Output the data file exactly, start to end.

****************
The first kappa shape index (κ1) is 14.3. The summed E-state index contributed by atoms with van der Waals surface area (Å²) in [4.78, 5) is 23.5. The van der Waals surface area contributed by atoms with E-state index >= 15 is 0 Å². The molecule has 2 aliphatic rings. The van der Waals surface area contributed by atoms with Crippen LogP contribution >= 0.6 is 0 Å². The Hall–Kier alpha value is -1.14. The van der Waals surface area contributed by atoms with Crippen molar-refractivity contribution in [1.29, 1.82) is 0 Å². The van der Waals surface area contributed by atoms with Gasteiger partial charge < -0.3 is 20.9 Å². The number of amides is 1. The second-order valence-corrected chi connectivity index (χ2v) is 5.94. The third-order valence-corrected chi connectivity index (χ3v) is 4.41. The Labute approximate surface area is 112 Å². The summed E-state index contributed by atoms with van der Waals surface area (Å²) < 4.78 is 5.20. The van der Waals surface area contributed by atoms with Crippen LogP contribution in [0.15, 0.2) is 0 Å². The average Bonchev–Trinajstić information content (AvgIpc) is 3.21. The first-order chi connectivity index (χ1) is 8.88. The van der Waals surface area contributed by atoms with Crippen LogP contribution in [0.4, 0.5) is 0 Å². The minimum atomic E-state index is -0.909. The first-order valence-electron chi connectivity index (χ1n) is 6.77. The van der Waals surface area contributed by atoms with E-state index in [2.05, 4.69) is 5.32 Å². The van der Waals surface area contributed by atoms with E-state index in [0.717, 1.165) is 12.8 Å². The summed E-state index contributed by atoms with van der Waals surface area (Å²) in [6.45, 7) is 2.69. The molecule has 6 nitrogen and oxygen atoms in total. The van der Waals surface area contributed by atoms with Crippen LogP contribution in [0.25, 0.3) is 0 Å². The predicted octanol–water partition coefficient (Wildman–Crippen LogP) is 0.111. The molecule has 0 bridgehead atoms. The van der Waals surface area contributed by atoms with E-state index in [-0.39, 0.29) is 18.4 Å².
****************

The first kappa shape index (κ1) is 14.3. The summed E-state index contributed by atoms with van der Waals surface area (Å²) in [4.78, 5) is 23.5. The van der Waals surface area contributed by atoms with E-state index >= 15 is 0 Å². The molecule has 2 aliphatic rings. The van der Waals surface area contributed by atoms with Crippen LogP contribution >= 0.6 is 0 Å². The Hall–Kier alpha value is -1.14. The van der Waals surface area contributed by atoms with Crippen molar-refractivity contribution in [1.29, 1.82) is 0 Å². The van der Waals surface area contributed by atoms with Gasteiger partial charge < -0.3 is 20.9 Å². The number of amides is 1. The second-order valence-corrected chi connectivity index (χ2v) is 5.94. The third-order valence-corrected chi connectivity index (χ3v) is 4.41. The Labute approximate surface area is 112 Å². The summed E-state index contributed by atoms with van der Waals surface area (Å²) < 4.78 is 5.20. The van der Waals surface area contributed by atoms with Crippen LogP contribution in [0.15, 0.2) is 0 Å². The average Bonchev–Trinajstić information content (AvgIpc) is 3.21. The first-order chi connectivity index (χ1) is 8.88. The van der Waals surface area contributed by atoms with Crippen LogP contribution in [0.4, 0.5) is 0 Å². The minimum atomic E-state index is -0.909. The first-order valence-electron chi connectivity index (χ1n) is 6.77. The van der Waals surface area contributed by atoms with E-state index in [2.05, 4.69) is 5.32 Å². The van der Waals surface area contributed by atoms with E-state index in [0.717, 1.165) is 12.8 Å². The summed E-state index contributed by atoms with van der Waals surface area (Å²) in [6.45, 7) is 2.69. The molecule has 6 nitrogen and oxygen atoms in total. The van der Waals surface area contributed by atoms with Crippen LogP contribution in [0.25, 0.3) is 0 Å². The predicted octanol–water partition coefficient (Wildman–Crippen LogP) is 0.111. The molecule has 0 bridgehead atoms. The van der Waals surface area contributed by atoms with E-state index in [-0.39, 0.29) is 18.4 Å².